I am gratified that we are able to hash out all the fundamentals of this issue here. Because, as I looked back over the responses yesterday and
today, I realized something important: Language and its use is much more important than people think.
Language is the driving force in which fuels a nation. It provides the framework of laws and knowledge; it is the center of an economy; it also
provides cultural differences and defines ethnicities. It is a beautful thing when used to benefit society. But at the same time, it bestows
ugliness when words are used for hate and disparagment. Most importantly, it defines a national identity and history. It is the basis of heritage
and culture. Without its use, how would we be able to define ourselves, let alone others?
That is why I think that language must be treated carefully and reverently. And when it is used for purposes such as the "English Only" law, it can
only be implemented to divide and not unite the United States. As you read above, you might have gotten a glimpse of how the colonists and indigenous
people of America communicated with each other at the birth of the nation. Because America is built from different nationalities, you must have also
observed that it was voted down upon to make English its official language. Why? Because they felt that it violated the very spirit of democratic
principles, if not the First Amendment:
Congress shall make no law respecting an establishment of religion, or prohibiting the free exercise thereof; or abridging the freedom of speech, or
of the press; or the right of the people peaceably to assemble, and to petition the Government for a redress of grievances.
There are several reasons in America why the "English Only Amendment" should not be implemented. First of all, it "abridges the freedom of
speech". It also violates the right for "people to peaceably assemble." These two parts of the First Amendment is important because it plays
right into language's insertion into heritage, culture and ethnicity.
In America, people "peaceably assemble" together according to status, class, race, ethnicity and gender. Within these groups, language is exchanged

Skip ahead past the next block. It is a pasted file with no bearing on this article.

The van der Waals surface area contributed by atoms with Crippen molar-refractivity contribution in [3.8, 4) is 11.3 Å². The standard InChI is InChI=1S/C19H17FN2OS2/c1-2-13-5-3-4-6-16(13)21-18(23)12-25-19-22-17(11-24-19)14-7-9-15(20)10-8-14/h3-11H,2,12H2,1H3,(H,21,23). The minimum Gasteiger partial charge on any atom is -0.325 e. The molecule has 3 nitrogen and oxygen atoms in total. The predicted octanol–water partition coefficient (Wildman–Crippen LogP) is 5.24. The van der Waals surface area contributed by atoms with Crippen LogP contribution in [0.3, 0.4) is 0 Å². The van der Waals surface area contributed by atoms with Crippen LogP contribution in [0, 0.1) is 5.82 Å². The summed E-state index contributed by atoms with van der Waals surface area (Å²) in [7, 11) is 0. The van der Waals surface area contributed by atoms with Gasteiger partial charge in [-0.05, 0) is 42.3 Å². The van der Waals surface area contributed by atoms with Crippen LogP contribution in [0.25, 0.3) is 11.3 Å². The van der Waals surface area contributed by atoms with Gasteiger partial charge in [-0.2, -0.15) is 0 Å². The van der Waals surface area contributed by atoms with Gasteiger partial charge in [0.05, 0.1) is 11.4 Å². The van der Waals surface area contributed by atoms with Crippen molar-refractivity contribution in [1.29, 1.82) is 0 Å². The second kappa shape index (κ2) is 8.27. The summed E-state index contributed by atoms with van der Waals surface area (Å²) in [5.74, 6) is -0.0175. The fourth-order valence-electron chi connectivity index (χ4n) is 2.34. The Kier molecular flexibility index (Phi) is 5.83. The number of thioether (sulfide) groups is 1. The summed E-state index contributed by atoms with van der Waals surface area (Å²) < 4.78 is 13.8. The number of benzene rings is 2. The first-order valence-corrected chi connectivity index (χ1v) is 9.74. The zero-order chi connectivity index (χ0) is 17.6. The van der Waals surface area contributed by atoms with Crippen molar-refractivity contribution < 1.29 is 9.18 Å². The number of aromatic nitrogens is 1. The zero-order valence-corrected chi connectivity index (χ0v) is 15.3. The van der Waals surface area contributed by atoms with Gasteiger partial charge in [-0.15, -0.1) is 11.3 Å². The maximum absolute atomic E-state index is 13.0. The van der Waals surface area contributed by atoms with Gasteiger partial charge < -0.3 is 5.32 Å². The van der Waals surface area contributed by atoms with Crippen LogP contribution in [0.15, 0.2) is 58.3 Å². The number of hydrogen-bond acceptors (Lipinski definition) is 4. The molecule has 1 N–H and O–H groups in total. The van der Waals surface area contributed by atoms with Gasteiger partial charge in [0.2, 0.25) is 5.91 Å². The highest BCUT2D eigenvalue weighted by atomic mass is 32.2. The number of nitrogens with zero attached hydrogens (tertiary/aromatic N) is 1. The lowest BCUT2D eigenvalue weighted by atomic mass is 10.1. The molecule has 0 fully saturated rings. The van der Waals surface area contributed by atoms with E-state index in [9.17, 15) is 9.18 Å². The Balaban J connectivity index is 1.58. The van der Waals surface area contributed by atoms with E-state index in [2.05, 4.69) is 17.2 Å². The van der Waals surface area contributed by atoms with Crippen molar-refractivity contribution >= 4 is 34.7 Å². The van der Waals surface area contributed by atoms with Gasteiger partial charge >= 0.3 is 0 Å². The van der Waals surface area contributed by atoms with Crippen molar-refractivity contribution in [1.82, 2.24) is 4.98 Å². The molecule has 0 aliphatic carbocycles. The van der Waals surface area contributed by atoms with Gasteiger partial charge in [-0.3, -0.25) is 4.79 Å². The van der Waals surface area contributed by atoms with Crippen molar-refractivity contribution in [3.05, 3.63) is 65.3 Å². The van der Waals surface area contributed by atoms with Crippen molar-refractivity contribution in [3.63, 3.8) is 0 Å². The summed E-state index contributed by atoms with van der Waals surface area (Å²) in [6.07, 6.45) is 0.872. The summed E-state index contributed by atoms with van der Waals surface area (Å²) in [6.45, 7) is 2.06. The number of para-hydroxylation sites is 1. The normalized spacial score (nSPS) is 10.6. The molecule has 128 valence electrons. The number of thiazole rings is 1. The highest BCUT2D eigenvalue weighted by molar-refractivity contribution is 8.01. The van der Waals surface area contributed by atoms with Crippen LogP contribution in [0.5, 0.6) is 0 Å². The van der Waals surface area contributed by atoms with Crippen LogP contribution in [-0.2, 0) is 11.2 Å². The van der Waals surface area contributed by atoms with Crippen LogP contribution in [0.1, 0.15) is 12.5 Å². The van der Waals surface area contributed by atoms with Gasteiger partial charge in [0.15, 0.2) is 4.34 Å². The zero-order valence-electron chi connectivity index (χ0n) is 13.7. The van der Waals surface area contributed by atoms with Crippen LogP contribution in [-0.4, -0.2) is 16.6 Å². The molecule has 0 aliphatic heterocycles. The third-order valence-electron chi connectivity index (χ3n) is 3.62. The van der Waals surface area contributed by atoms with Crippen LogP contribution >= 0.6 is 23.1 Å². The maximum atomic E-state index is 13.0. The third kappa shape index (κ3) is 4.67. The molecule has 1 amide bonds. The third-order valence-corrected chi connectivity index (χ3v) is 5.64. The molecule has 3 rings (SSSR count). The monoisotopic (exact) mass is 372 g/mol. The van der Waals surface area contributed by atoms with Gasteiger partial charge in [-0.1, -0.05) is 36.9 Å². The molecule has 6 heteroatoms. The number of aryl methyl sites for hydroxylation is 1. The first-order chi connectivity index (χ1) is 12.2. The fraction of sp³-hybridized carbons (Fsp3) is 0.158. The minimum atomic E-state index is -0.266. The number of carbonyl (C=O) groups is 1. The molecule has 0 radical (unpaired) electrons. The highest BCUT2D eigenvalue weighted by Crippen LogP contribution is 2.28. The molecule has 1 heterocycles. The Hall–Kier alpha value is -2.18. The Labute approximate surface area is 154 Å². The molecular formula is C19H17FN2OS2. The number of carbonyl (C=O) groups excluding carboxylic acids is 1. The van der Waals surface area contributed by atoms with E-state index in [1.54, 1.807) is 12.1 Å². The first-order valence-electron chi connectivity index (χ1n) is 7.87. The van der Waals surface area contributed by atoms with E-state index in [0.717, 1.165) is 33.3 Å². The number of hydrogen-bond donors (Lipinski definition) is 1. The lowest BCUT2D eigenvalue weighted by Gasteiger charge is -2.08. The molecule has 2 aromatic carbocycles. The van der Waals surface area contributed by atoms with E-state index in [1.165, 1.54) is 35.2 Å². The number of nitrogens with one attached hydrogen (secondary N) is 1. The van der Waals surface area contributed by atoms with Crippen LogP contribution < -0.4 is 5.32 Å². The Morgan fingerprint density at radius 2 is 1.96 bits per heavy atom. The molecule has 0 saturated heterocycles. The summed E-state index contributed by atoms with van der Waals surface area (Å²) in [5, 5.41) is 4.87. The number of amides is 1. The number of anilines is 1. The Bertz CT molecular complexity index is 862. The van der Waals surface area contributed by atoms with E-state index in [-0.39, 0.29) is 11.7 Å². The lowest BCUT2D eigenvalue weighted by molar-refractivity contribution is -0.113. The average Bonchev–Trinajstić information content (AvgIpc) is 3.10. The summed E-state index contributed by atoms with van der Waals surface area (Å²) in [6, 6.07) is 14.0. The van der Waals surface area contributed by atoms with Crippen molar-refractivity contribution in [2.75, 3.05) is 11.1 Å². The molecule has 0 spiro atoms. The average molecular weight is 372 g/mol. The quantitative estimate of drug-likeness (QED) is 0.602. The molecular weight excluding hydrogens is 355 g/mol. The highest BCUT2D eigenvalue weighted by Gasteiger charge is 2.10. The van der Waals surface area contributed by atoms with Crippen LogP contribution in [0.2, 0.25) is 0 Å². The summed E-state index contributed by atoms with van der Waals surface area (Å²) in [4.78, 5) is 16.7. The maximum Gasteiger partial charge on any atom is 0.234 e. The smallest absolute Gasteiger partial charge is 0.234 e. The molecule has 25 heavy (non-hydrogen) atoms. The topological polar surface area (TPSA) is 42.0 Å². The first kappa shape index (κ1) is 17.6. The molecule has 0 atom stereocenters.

which delineates and describes their social positioning. And within ethnicities, the mother tongue of a group belongs to their national identity.
When they are in their own neighborhoods (such as Japantown), people use language to express themselves, to exchange pleasantries, and of course, to
conduct their daily business. They also have special words or idioms in their language that distinctly define what is remarkable and unique about
themselves. And in marking certain days, or festivals or even in custom, these words play an important significant to their social and ethnic group.
Words are also used to distinctly describe the places they inhabit or the streets they walk. It gives the ethnicity its own flavor and essence,
something to cherish. Language is also used to help keep records of their histories and tales in which further define the relevance of their people.
And for people outside a distinctive ethnicity, without a sense of language from the said community, how are they to learn and appreciate other
cultures if there are no words being exchanged to describe them?
The "English Only" law is a mean-spirited attempt to erase the beauty of language when tied to ethnicity. What the laws do is effectively practice
Language discrimination means treating someone differently solely because of his or her native language or other characteristics of speech.
By eliminating an ethnicity's language or speech, one effectively sends a silent message that the persons residing in a particular group do not
. It is eliminating their history. It is eliminating their customs. It is eliminating their personal rights of expression. It is also
negating their very humanity and right to exist. By not allowing others to free express themselves in their own language, they are impelled to forget
their mother tongue as well as their family and cultural history. It is against the American way.
In closing, I'd like to suggest a hypothetical question. Suppose people are so angry with the way Texans are (you know, with GWB, Dixie Chicks and
Tom DeLay). And the rest of the country wanted to start a movement to ban everything from Texas? They wanted to eliminate Texas' expressions (Sure
enough; Sugar water; Y'all, etc.) from the English Language. They felt anything Texan
was offensive. Texas celebrities, sports heroes and
dignitaries would be detained and deported for simply being Texan. Include the "faux Texan", our POTUS.
They wouldn't eat Grits or take any beef.
And Congress, going along with public sentiment, decides to pass a bill effectively eliminating everything Texan (especially the "Hook 'em Horns"
insignia and sign) from the national character. Texans were forbidden to express themselves. They were not supposed to conduct business using their
idiomatic speech. They were not supposed to say, "Hook 'em Horns". There would be no signs saying "steer". No steer horns on cars. No
Buckee's. No Luby's. "Dallas re-runs" would be banned. Forget about those Houston Texans and Dallas Cowboys. And of course, the Astros and the
Rangers (most fittingly punished) would be banned from speech. The Alamo would be designated as a site of shame. And therefore, no American would be
able to mention it.
What do you think might happen? Would you think the "Anti-Texan" Amendment would fly?
There'd be another civil war in America, if such a ridiculous amendment would pass. You know it and I know it. All because of language and the
paranoid associations with Texas.
[edit on 21-5-2006 by ceci2006]